Planting season opens
The planting season for summer bulbs begins as soon as the risk of ground frost is over. Time to get going! While planting your bulbs, you can already start looking forward to when they will bloom that summer. Whatever summer bulbs you choose, you can count on plenty of flowers and plenty of color. Most summer bulbs flower profusely until well into late summer. What’s more, each has its very own look: from sleek and elegant (Gladiolus) to wild and lush (a mix of dahlias).
If you love picking your own flowers, you simply have to have dahlias in your garden. The more you pick, the more flowers you get! Dahlias are also known for their wide range of flower shapes: from well-mannered little pompon types to luxurious (absolutely huge) dinner plates. This makes choosing even harder! But you don’t have to limit yourself: just combine dahlias in various colors and flower shapes. This will give you variation in your cut flowers, too.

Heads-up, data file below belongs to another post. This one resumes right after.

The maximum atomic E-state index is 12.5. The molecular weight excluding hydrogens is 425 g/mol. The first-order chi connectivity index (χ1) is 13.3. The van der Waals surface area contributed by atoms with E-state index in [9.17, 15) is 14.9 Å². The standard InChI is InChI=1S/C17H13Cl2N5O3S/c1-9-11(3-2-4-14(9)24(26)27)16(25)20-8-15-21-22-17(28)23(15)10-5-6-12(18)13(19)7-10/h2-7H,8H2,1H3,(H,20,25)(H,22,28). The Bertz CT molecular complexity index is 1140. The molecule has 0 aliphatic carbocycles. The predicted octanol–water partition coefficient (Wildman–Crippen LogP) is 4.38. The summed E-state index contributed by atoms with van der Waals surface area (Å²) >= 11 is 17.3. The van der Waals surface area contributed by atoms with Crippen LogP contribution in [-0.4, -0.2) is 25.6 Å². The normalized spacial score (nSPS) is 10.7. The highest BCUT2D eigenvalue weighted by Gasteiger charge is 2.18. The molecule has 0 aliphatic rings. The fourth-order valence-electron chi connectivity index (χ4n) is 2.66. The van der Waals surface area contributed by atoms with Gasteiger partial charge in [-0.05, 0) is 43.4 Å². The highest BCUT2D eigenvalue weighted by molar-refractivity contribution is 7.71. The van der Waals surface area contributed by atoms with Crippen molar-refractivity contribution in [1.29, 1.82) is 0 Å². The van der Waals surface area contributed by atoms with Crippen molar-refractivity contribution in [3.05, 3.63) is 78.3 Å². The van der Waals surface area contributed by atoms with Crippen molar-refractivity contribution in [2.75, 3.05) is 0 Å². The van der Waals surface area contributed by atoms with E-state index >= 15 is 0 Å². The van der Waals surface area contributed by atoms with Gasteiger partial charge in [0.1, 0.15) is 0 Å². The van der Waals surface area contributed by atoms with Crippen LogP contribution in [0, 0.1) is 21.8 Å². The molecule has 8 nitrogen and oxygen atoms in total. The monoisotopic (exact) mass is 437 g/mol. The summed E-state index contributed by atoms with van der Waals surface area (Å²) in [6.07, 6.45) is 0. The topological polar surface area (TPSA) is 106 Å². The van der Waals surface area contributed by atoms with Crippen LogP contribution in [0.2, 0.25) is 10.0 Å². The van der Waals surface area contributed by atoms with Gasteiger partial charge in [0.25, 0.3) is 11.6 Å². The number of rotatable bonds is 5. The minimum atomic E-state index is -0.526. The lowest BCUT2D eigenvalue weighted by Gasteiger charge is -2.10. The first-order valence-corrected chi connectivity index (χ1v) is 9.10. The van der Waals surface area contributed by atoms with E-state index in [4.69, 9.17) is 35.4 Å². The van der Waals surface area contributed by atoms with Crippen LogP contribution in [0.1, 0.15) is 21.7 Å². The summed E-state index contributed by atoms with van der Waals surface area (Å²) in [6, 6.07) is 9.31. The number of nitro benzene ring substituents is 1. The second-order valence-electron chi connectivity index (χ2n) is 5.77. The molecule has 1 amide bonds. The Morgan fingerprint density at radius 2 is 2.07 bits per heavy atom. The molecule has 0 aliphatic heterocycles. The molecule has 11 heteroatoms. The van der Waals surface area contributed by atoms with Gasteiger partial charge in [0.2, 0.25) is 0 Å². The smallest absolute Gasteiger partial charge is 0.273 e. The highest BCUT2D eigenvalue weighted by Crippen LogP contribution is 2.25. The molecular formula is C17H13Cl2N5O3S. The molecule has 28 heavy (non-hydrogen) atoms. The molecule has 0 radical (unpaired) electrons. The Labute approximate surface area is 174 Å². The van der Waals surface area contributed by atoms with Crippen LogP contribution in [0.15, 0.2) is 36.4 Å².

- You can also use the Calla Lily, Crocosmia, Lily (Lilium) and Gladiolus as cut flowers. If you like picking these flowers for your own bouquets, you could think about planting a whole cutting garden full of them.
- Crocosmia also provides pretty berries after flowering: wonderful in the warm colors of late summer bouquets. Why not leave a few standing for a beautiful winter silhouette?
Making a comeback
If you love flowers, you can’t do without begonias. These garden plants come in dazzling colors and continue to blossom their hearts out all summer long! Luckily, begonias have made a real comeback in recent years. This is also true of the Canna. This summer bulb may not bloom as profusely as begonias, but they are just as beautiful. Their brightly colored flowers provide gorgeous color accents in the sizzling summer border.
Bees and butterflies
The Pineapple Lily (Eucomis) is really one of a kind. This summer bulb produces a large flower cluster topped with its own distinctive tuft of leaves that makes it a beautiful addition to gardens with a natural look. Its flowers contain large quantities of nectar that attracts bees and butterflies. Other summer bulbs also attract butterflies, bees and other beneficial insects. It’s primarily the single-flowering varieties that attract these smaller forms of wildlife. So, be sure to plant plenty of these flowering varieties in your garden.
Color in the border
Summer bulbs make good companions for perennials in the border as long as it has a sunny location. You could also plant summer bulbs in pots to bring a summer ambiance to your patio. And don’t forget: pots with planted summer bulbs are a convenient way to fill a bare spot in the summer or late summer border.